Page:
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File #: 2020-294    Version: 1 Name:
Type: Special Order Status: Agenda Ready
File created: 5/5/2020 In control: City Council
On agenda: 5/19/2020 Final action:
Title: CONTINUED PUBLIC HEARING ON THE 2020-2024 FIVE-YEAR CONSOLIDATED PLAN, 2020-2021 COMMUNITY DEVELOPMENT BLOCK GRANT (CDBG) ANNUAL ACTION PLAN, AND ANALYSIS OF IMPEDIMENTS TO FAIR HOUSING CHOICE (CITY COUNCIL) (CONTINUED FROM 5/5/20)
Attachments: 1. Exhibit 1, 2. Exhibit 2, 3. Exhibit 3, 4. Exhibit 4

Report to Mayor and City Council

Tuesday, May 19, 2020

Special Orders of the Day

 

 

SUBJECT:                     

Title

CONTINUED PUBLIC HEARING ON THE 2020-2024 FIVE-YEAR CONSOLIDATED PLAN, 2020-2021 COMMUNITY DEVELOPMENT BLOCK GRANT (CDBG) ANNUAL ACTION PLAN, AND ANALYSIS OF IMPEDIMENTS TO FAIR HOUSING CHOICE (CITY COUNCIL)  (CONTINUED FROM 5/5/20)

 

Body

I.                     SUMMARY

The City Council continued this item from the May 5, 2020 City Council meeting.  During that meeting, the City’s HUD representative provided an overview of the CDBG program as well as the COVID-19 CDBG funds (CDBG-CV). Previously, the City Council had continued this item from the April 21, 2020 City Council meeting to allow Councilmembers additional time to review the information provided for this item. On May 11, 2020, the Disaster Council (DC) made recommendations to the City Council on use of the Planning Year 2020 CDBG funds as well as the new CDBG-CV funds.

 

CDBG

Due to the Pandemic, the U.S. Department of Housing and Urban Development (HUD) has extended the deadline to submit the 2020 Annual Action Plan (AAP) and the Five-Year Consolidated Plan (ConPlan), which sets forth the allocations for the $804,895.00 to be distributed in FY2020 from May 15, 2020 to August 2021.  However, staff recommends the City Council take action on the AAP and ConPlan as soon as Council is ready to do so because the later the City Council takes action, the later the City would receive the $804,895.00 allocation and would be able to spend the funds.  There are a few matters the City Council should consider when taking action on these items.  First, consider the differences in the recommendations between those made by staff to the Citywide Advisory Commission (CAC) and from the CAC to the City Council.  Second, consider the DC’s May 11th recommendations to the City Council regarding these funds.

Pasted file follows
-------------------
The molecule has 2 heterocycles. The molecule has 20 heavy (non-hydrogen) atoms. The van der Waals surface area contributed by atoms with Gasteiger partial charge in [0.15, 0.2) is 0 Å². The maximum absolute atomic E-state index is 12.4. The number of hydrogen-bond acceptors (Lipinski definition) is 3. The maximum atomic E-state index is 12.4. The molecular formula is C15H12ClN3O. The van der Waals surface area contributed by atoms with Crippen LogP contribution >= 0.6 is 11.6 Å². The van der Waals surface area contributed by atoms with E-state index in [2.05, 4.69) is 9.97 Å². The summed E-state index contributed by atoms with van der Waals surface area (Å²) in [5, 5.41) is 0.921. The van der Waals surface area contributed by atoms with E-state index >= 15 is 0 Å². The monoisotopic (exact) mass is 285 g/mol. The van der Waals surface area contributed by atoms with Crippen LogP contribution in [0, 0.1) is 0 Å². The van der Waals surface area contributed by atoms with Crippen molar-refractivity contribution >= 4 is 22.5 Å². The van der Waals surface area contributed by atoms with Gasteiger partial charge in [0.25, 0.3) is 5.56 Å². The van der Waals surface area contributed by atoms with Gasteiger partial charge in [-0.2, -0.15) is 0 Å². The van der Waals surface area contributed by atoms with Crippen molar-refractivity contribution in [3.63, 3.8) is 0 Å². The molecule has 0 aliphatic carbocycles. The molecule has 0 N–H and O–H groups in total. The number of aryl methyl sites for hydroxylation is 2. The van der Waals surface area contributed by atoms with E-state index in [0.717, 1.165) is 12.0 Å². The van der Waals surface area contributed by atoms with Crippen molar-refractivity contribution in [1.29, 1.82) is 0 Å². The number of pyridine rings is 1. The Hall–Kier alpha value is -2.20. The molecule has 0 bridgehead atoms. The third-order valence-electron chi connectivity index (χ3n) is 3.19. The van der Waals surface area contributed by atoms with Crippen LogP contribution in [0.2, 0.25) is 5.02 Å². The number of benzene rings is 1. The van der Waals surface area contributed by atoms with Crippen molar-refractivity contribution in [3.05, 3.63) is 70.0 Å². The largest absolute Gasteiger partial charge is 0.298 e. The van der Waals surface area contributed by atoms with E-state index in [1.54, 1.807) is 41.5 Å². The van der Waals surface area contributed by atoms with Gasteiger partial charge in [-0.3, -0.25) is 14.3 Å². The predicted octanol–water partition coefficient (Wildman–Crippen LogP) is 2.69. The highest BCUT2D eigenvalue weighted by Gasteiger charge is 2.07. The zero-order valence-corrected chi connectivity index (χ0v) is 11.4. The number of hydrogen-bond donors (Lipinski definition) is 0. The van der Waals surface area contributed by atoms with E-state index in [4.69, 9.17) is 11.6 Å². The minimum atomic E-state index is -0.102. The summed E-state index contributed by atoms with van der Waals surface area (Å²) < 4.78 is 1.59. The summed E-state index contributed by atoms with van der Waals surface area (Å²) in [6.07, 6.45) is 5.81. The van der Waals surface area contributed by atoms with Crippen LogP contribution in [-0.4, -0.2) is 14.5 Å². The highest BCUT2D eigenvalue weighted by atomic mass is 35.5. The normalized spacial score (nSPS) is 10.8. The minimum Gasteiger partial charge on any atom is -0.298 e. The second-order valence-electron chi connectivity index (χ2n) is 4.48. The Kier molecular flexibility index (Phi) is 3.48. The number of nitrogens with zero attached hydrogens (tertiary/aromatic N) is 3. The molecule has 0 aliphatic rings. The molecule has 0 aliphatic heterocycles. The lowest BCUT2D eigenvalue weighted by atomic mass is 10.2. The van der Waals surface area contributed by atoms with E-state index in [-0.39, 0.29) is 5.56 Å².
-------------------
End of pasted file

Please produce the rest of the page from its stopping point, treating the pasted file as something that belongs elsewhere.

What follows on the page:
Disaster Council

On May 11, 2020, the DC recommended to the City Council to use the entire $440,756 Neighborhood Pride Program (NPP) recommended budget, as recommended by staff to the CAC, for activities related to COVID-19.  More specifically, the DC’s recommendation was to use the funds for a COVID-19 Recovery Program for small businesses with 50 or less employees. These funds are to be used for capital improvements and other eligible assistance needed to re-open the businesses in the post-lockdown environment. 

 

Staff Recommendations Compared to CAC Recommendations

 

The following provides a summary of the recommendations by activity:  

 

 

Staff recommendation to CAC

CAC Recommendation to CC

Disaster Council Recommendation to CC

NPP

$440,756

$242,710

$0

Foisia Park

$0

$110,000

$0

Concrete Replacement Program

$0

$110,000

$0

NPP Administration

$88,065

$60,677

$0

COVID-19 Small Business Recovery Assistance Program

$0

$0

$440,756

COVID-19 Small Business Recovery Assistance Program Administration

$0

$0

$88,065

 

The following provides a summary of the recommendations for service providers:

 

 

Staff recommendation to CAC

CAC Recommendation to CC

Fair Housing (Housing Rights Center)

$45,000

$45,000

Boys and Girls Club of Carson

$40,000

$40,000

Bridges Community Economic Development Corporation

$0

$20,434

Harbor Area Gang Alternatives Program

$15,000

$0

South Bay Family HealthCare

$15,300

$15,300

Total

$115,300

$120,734

 

 

Staff has contacted all service providers to obtain any new information regarding their services and how they are impacted by the Pandemic.  All service providers have indicated they are still moving forward with their services during the Pandemic and have adjusted their services as necessary.  The only service provider that maybe directly impacted by the Pandemic is the Harbor Area Gang Alternatives Program, which runs its program in schools.  If the schools remain closed, it would be difficult from them to provide the services.  However, they are hopeful that once the schools open, they can provide their services.  It should be noted that just approving the funds for service providers does not mean the funds will be distributed to them.  They are required to provide the service first and provide documentation to the City on costs and service delivery in order to be reimbursed for providing services.

 

CDBG-CV